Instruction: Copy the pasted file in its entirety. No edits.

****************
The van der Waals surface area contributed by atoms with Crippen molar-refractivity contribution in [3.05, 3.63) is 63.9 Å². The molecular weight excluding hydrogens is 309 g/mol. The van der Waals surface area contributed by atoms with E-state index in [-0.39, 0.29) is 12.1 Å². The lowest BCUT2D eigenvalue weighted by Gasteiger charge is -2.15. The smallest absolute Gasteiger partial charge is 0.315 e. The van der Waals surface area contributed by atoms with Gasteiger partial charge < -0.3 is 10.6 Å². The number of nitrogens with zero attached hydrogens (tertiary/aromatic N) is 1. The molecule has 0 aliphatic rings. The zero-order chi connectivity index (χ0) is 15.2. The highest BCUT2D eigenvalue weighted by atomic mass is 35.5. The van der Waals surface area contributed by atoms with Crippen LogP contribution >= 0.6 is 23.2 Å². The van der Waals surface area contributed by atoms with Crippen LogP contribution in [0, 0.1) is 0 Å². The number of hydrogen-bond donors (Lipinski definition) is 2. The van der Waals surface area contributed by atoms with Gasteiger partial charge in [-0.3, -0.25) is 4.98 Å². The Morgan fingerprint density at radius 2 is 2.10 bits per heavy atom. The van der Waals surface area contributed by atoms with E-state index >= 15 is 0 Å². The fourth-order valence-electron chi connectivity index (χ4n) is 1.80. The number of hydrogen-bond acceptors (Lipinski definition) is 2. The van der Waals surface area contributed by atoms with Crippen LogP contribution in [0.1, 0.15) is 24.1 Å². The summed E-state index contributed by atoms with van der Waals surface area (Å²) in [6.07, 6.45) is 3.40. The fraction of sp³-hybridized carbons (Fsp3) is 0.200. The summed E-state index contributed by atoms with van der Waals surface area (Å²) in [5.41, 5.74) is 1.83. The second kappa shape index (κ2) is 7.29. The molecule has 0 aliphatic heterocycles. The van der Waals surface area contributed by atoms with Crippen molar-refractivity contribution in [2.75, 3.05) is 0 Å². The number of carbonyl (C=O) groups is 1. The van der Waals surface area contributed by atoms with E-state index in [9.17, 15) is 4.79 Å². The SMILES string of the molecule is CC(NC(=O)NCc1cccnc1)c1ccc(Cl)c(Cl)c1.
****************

The van der Waals surface area contributed by atoms with Crippen molar-refractivity contribution in [3.05, 3.63) is 63.9 Å². The molecular weight excluding hydrogens is 309 g/mol. The van der Waals surface area contributed by atoms with E-state index in [-0.39, 0.29) is 12.1 Å². The lowest BCUT2D eigenvalue weighted by Gasteiger charge is -2.15. The smallest absolute Gasteiger partial charge is 0.315 e. The van der Waals surface area contributed by atoms with Gasteiger partial charge < -0.3 is 10.6 Å². The number of nitrogens with zero attached hydrogens (tertiary/aromatic N) is 1. The molecule has 0 aliphatic rings. The zero-order chi connectivity index (χ0) is 15.2. The highest BCUT2D eigenvalue weighted by atomic mass is 35.5. The van der Waals surface area contributed by atoms with Crippen LogP contribution >= 0.6 is 23.2 Å². The van der Waals surface area contributed by atoms with Crippen LogP contribution in [0, 0.1) is 0 Å². The number of hydrogen-bond donors (Lipinski definition) is 2. The van der Waals surface area contributed by atoms with Gasteiger partial charge in [-0.3, -0.25) is 4.98 Å². The Morgan fingerprint density at radius 2 is 2.10 bits per heavy atom. The van der Waals surface area contributed by atoms with E-state index >= 15 is 0 Å². The fourth-order valence-electron chi connectivity index (χ4n) is 1.80. The number of hydrogen-bond acceptors (Lipinski definition) is 2. The van der Waals surface area contributed by atoms with Crippen LogP contribution in [0.1, 0.15) is 24.1 Å². The summed E-state index contributed by atoms with van der Waals surface area (Å²) in [6.07, 6.45) is 3.40. The fraction of sp³-hybridized carbons (Fsp3) is 0.200. The summed E-state index contributed by atoms with van der Waals surface area (Å²) in [5.41, 5.74) is 1.83. The second kappa shape index (κ2) is 7.29. The molecule has 0 aliphatic heterocycles. The van der Waals surface area contributed by atoms with Crippen molar-refractivity contribution in [2.75, 3.05) is 0 Å². The number of carbonyl (C=O) groups is 1. The van der Waals surface area contributed by atoms with E-state index in [9.17, 15) is 4.79 Å². The SMILES string of the molecule is CC(NC(=O)NCc1cccnc1)c1ccc(Cl)c(Cl)c1.